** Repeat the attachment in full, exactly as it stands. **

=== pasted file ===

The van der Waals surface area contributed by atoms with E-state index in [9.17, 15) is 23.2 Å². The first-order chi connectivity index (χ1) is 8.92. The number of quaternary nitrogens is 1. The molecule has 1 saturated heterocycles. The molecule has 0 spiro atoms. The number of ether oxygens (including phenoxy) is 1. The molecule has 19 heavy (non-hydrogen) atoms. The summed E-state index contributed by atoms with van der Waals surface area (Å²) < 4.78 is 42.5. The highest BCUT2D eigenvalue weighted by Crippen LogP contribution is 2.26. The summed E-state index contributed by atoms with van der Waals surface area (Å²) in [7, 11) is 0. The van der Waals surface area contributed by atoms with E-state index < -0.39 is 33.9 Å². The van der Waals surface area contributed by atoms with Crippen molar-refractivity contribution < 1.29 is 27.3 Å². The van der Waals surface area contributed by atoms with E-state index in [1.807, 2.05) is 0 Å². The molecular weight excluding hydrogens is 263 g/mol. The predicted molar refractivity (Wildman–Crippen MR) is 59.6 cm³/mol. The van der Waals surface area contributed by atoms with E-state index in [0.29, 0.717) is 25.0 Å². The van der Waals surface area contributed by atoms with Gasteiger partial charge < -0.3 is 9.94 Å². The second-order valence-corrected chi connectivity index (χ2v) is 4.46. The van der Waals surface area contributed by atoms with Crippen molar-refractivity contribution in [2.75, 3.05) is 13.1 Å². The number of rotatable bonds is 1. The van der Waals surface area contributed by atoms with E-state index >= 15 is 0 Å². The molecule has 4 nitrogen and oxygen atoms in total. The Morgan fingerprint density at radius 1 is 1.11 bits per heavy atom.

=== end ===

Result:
The van der Waals surface area contributed by atoms with E-state index in [9.17, 15) is 23.2 Å². The first-order chi connectivity index (χ1) is 8.92. The number of quaternary nitrogens is 1. The molecule has 1 saturated heterocycles. The molecule has 0 spiro atoms. The number of ether oxygens (including phenoxy) is 1. The molecule has 19 heavy (non-hydrogen) atoms. The summed E-state index contributed by atoms with van der Waals surface area (Å²) < 4.78 is 42.5. The highest BCUT2D eigenvalue weighted by Crippen LogP contribution is 2.26. The summed E-state index contributed by atoms with van der Waals surface area (Å²) in [7, 11) is 0. The van der Waals surface area contributed by atoms with E-state index < -0.39 is 33.9 Å². The van der Waals surface area contributed by atoms with Crippen molar-refractivity contribution < 1.29 is 27.3 Å². The van der Waals surface area contributed by atoms with E-state index in [1.807, 2.05) is 0 Å². The molecular weight excluding hydrogens is 263 g/mol. The predicted molar refractivity (Wildman–Crippen MR) is 59.6 cm³/mol. The van der Waals surface area contributed by atoms with E-state index in [0.29, 0.717) is 25.0 Å². The van der Waals surface area contributed by atoms with Gasteiger partial charge < -0.3 is 9.94 Å². The second-order valence-corrected chi connectivity index (χ2v) is 4.46. The van der Waals surface area contributed by atoms with Crippen molar-refractivity contribution in [2.75, 3.05) is 13.1 Å². The number of rotatable bonds is 1. The van der Waals surface area contributed by atoms with E-state index >= 15 is 0 Å². The molecule has 4 nitrogen and oxygen atoms in total. The Morgan fingerprint density at radius 1 is 1.11 bits per heavy atom.